Call it a comeback: the return of Franklin Rowe

There's nothing quite like a good comeback. It gives people the chance to reinvent themselves, and satisfy those consumers who have been nostalgic for their work.

After years on hiatus, New York-based designer Franklin Rowe is back with a hunger for more success.

Some might remember him as the gifted designer who could easily be mistaken for a basketball player, with his imposing figure and tailored suits, like a gentle giant with sewing hands. But Rowe's rise to design success began at a young age.

When he was a boy he would drape clothes on his sisters Barbie dolls and sketch them. His interest in design didn't stop there. He would cut up his mothers old furs and leathers and make new designs out of them too. A neighborhood woman would sew his sketches, and that's how he began to see his clothes come to life.

In just a few years, his sister began selling his sketches to stores in the Bronx for 15 dollars, and by next week his clothes would be in the window.

The moment for him that changed his entire path in life actually happened in biology class. One day he was in class sketching, and rather than reprimand him for not paying attention, his teacher told him that he should pursue fashion design.

Call it a comeback: the return of Franklin Rowe

Franklin Rowe is still an unstoppable force after all these years

Rowe then went on to the famed Fiorella H. Laguardia School of Music & Art and Performing Arts, where he honed his art skills. It was all worth it his senior year when he won a scholarship to the Traphagen School of Fashion, an institution that produced such designers as the iconic Mary McFadden and couturier James Galanos.

His education certainly paid off, because Rowe is unique in that he never worked for anyone else in his life. After he graduated Traphagen, he went to interview for one design job, and they told him " Let's be honest, you will just be here for six months to pay some bills, then go do your own line." After that moment, he went off to New Mexico, where he began selling his clothes in boutiques in Santa Fe. He then returned to New York and began selling in boutiques here, and also winning accolades for his work. When he won Hennessy Cognac's Designer of the Year Award, he was catapulted to the next level.

While many designers are often wrapped up in specific design philosphies, Rowe simply says "What I do is beautiful clothes. I have something to say for men, women, plus-size and even children."

As his clothes gradually made it to boutiques all throughout the East Coast, the life changing moment for him came when he was approached by music legend Grace Jones. She began wearing his pieces for album covers and TV shows, which lead to other artists approaching him to dress them for their album covers and costuming for TV show series like "One Life to Live." He credits Jones with giving him his education in leather, due to the opulent leather pieces he created for her.

You could call him a lucky man, or just well connected. The next big moment for him after Grace Jones came when his brother, who used to install luxury furniture for celebrities, helped him put in a bid to dress Debbie Harry. The pink and green flounce skirt dress he made her led to his first international presence, as it was seen by people across the globe.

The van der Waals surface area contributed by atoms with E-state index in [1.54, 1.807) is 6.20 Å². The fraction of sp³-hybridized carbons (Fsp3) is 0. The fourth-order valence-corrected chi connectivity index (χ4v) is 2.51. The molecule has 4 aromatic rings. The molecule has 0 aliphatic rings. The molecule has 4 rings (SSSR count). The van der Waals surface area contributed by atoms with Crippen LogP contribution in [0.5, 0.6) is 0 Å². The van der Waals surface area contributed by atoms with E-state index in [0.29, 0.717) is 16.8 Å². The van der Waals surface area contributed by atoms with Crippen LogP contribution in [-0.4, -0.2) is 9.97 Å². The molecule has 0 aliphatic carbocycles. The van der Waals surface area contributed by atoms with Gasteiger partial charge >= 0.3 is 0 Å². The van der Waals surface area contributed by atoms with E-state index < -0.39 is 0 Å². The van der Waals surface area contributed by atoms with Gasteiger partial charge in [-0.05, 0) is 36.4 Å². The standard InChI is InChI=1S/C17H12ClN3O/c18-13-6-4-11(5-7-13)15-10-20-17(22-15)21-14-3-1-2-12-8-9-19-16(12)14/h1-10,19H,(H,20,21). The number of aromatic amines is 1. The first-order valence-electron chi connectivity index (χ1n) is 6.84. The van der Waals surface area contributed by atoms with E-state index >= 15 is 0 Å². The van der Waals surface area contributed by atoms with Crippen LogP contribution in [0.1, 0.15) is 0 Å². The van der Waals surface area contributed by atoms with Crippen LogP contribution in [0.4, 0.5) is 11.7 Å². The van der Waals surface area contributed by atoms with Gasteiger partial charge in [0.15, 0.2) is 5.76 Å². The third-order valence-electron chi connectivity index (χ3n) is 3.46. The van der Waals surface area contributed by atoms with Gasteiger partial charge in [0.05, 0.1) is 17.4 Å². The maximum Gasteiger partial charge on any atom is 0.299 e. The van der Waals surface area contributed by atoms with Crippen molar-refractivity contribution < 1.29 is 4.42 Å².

Call it a comeback: the return of Franklin Rowe

In the late 90s and early 00s, his pieces became staple parts of the wardrobes of prominent Black celebrities including Queen Latifah, Mary J. Blige, Chris Webber of the Washington Wizards, Sheryl Lee Ralph, Keith David and Boris Kodjoe.

Unfortunately, Rowe's burgeoning fashion career was delayed by a head on collision that resulted in severe injuries that stopped him from working for six years.The next great tragedy in his life came when his mother passed away during that same time. While he was undergoing physical therapy and trying to regain his health and strength he kept telling himself "I am going to go back to design."

After endless hours of physical rehab, nine surgeries and a hip replacement, he moved to Long Island and started making patterns again.

By 2012, he made a triumphant return at New York Fashion Week.

Once his niece put him on Facebook, he got to see how much positive response their was to his return to the fashion scene.

Currently, Rowe is working on an affordable women's line where everything will be under 200 dollars, in addition to a menswear line and a children's line. He's also working on developing an e-commerce store through shopify.

As he always has, Rowe wants to keep everything edgy, but wearable.

"I can't fathom doing simplistic, boring clothing," he says. "My dad left when I was young, and he always told me be the best, so I can't imagine doing anything but the finest of clothing."

As one of the few Black designers who has been in the industry for this long, he believes that now is the time for him and fellow Black designers to go above and beyond like they never have before.

"Being a Black designer, no matter how much I say my clothes are for everybody, it's time to drive that point home more than ever," he says. "Under this new government, it's time for us to be more driven than we ever have. This administration doesn't like the words poor, Muslim or women, and it's up to us to use fashion to make an impact. If we don't do something to help change the world now, we'll all be left behind."

As for when he'll retire, "When I have nothing left to say," he says.

photo1: via Facebook
photos 2 & 3: © ArtWorks™ Fashion Showroom // Photographer: Cierra Artis




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